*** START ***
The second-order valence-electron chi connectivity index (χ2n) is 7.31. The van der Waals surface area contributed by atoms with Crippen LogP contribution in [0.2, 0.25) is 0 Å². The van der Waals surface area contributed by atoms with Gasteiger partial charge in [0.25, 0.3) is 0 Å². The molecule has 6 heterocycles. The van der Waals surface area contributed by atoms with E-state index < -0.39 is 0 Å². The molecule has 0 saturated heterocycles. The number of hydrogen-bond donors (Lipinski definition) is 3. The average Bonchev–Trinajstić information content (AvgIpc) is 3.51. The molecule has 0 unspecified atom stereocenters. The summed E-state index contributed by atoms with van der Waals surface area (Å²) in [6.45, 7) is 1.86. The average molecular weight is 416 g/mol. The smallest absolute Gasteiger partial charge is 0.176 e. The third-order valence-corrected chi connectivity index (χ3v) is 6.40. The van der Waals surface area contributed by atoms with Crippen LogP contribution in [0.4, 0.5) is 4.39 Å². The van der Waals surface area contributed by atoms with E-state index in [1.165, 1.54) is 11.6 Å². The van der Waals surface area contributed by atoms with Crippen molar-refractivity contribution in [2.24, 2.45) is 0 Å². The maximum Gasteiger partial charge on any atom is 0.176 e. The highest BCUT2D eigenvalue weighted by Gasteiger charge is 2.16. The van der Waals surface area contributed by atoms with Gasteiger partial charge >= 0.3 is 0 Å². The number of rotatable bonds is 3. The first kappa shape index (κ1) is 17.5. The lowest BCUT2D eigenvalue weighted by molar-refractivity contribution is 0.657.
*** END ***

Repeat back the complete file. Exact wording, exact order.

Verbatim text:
The second-order valence-electron chi connectivity index (χ2n) is 7.31. The van der Waals surface area contributed by atoms with Crippen LogP contribution in [0.2, 0.25) is 0 Å². The van der Waals surface area contributed by atoms with Gasteiger partial charge in [0.25, 0.3) is 0 Å². The molecule has 6 heterocycles. The van der Waals surface area contributed by atoms with E-state index < -0.39 is 0 Å². The molecule has 0 saturated heterocycles. The number of hydrogen-bond donors (Lipinski definition) is 3. The average Bonchev–Trinajstić information content (AvgIpc) is 3.51. The molecule has 0 unspecified atom stereocenters. The summed E-state index contributed by atoms with van der Waals surface area (Å²) in [6.45, 7) is 1.86. The average molecular weight is 416 g/mol. The smallest absolute Gasteiger partial charge is 0.176 e. The third-order valence-corrected chi connectivity index (χ3v) is 6.40. The van der Waals surface area contributed by atoms with Crippen LogP contribution in [0.4, 0.5) is 4.39 Å². The van der Waals surface area contributed by atoms with E-state index in [1.165, 1.54) is 11.6 Å². The van der Waals surface area contributed by atoms with Crippen molar-refractivity contribution in [2.24, 2.45) is 0 Å². The maximum Gasteiger partial charge on any atom is 0.176 e. The highest BCUT2D eigenvalue weighted by Gasteiger charge is 2.16. The van der Waals surface area contributed by atoms with Gasteiger partial charge >= 0.3 is 0 Å². The number of rotatable bonds is 3. The first kappa shape index (κ1) is 17.5. The lowest BCUT2D eigenvalue weighted by molar-refractivity contribution is 0.657.